Death of Lino Oviedo marks Paraguay’s democratic transition

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    Lino Oviedo - Paraguay

    Paraguayan presidential candidate Lino Cesar Oviedo died in a helicopter crash, ending a dramatic political career. (AP Photo/Jorge Saenz)

    The death of Paraguayan presidential candidate, Lino Oviedo, marks a turning point in that nation’s transition to democratic governance which carries important historical lessons.

    Oviedo, the one-time general of Paraguay’s First Division, was instrumental in the overthrow of General Alfredo Stroessner, the military ruler and staunch anti-Communist, who beat that small agrarian nation into submission for over 40 years. Some say it was actually Oviedo who held the gun to the Stroessner’s head and told him that his reign of terror was over in 1987.

    Ironically, it was Lino Oviedo, who was chief of the army and part of a reformist military group that helped move his country from dictatorship to democracy that also had some of the same leanings as his former leader. In 1996, after being asked to step down from his military post, he was charged with plotting a coup against a democratically elected President, Juan Wasmosy.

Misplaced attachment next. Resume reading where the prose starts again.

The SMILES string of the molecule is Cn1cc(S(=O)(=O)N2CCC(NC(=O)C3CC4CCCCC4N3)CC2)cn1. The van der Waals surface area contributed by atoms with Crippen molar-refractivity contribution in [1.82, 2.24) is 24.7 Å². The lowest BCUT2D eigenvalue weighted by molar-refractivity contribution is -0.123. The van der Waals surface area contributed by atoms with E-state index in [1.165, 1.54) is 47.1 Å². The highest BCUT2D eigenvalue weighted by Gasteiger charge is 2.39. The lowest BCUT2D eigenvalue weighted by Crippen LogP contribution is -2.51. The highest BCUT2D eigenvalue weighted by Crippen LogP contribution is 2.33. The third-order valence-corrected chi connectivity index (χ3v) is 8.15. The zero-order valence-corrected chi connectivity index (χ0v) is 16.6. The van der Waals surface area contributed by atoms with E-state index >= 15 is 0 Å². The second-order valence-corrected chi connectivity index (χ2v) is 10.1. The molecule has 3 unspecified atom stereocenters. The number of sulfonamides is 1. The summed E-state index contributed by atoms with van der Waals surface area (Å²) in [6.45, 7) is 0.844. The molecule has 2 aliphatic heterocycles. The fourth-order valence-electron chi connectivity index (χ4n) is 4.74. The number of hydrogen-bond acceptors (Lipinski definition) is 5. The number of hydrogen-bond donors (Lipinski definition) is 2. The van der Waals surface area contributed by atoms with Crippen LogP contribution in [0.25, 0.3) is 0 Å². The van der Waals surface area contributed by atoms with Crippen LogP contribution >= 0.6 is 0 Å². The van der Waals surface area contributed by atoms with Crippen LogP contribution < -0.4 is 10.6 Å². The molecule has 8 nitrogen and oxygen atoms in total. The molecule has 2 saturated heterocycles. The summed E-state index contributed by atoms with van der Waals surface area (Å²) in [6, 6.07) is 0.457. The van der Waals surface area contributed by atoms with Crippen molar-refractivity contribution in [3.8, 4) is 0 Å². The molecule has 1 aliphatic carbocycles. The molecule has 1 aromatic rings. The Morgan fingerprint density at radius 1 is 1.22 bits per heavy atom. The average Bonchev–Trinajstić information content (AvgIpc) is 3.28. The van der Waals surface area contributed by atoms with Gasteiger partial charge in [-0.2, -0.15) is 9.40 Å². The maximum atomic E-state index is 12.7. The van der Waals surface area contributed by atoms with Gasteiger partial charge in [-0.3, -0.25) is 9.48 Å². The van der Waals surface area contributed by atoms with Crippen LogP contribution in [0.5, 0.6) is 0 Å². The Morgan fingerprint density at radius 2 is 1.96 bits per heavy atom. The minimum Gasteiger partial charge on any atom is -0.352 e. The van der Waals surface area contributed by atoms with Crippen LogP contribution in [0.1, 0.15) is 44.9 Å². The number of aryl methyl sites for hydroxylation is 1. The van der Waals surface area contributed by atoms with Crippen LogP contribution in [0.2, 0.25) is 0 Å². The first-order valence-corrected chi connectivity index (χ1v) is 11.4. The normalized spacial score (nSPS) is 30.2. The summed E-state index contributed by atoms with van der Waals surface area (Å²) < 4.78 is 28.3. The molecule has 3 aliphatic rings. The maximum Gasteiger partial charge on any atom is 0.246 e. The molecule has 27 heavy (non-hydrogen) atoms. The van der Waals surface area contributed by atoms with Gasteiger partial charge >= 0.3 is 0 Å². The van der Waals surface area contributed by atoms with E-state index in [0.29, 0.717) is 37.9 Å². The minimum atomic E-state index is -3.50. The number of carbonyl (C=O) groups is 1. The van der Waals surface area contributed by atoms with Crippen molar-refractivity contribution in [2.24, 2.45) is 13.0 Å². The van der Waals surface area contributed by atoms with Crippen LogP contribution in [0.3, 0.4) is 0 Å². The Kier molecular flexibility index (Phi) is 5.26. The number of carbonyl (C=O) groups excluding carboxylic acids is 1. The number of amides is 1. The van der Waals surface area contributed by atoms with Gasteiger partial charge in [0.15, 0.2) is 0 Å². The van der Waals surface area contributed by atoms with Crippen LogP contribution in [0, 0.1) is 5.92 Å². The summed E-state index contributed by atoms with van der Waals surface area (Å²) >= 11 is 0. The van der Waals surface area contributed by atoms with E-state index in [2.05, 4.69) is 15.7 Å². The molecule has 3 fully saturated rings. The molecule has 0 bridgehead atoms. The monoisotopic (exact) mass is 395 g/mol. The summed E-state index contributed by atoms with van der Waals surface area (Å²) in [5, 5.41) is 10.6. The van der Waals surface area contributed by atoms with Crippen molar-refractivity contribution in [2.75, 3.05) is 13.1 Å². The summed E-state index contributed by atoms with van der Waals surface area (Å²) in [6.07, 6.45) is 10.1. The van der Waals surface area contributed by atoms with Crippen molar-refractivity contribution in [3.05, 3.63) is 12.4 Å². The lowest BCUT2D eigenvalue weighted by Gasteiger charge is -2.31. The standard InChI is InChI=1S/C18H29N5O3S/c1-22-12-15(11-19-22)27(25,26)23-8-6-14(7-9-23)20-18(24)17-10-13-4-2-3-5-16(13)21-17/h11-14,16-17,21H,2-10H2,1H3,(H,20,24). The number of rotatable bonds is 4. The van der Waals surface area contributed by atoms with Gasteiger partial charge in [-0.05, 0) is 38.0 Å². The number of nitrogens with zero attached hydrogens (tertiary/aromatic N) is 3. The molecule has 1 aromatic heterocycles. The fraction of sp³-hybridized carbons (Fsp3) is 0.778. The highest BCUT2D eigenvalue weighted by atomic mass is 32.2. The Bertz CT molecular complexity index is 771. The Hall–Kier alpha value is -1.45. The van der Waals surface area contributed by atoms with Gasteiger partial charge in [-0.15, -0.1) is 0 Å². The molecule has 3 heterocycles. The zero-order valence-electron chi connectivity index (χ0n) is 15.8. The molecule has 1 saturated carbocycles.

Oviedo actually served four years in prison for his role in this crime, another demonstration that the democratic system he helped set in place was actually capable of punishing this treason.

    When he was pardoned and released from prison and pardoned by President Raul Cuba, a former Oviedo running mate from an earlier presidential bid, he headed to Brazil. There he and his cronies strategized on his political transformation–from putschist to populist. This year he was a presidential candidate, running on a ticket with a party he created in 2002, the National Union of Ethnical Citizens. He was able to run because in 2007 the Paraguayan Supreme Court overturned his conviction of treason.

    That Lino Oviedo’s death in a helicopter crash occurred on the eve of the 21st anniversary of Stroessner’s overthrow has raised questions among his supporters that his demise was no accident. But until there is an investigation, the stormy late summer weather of the Southern Cone seems more likely to be a plausible explanation of what happened last Saturday night. In Paraguay, however, rumors are the stuff of political divisions, so don’t expect this story to go away soon.

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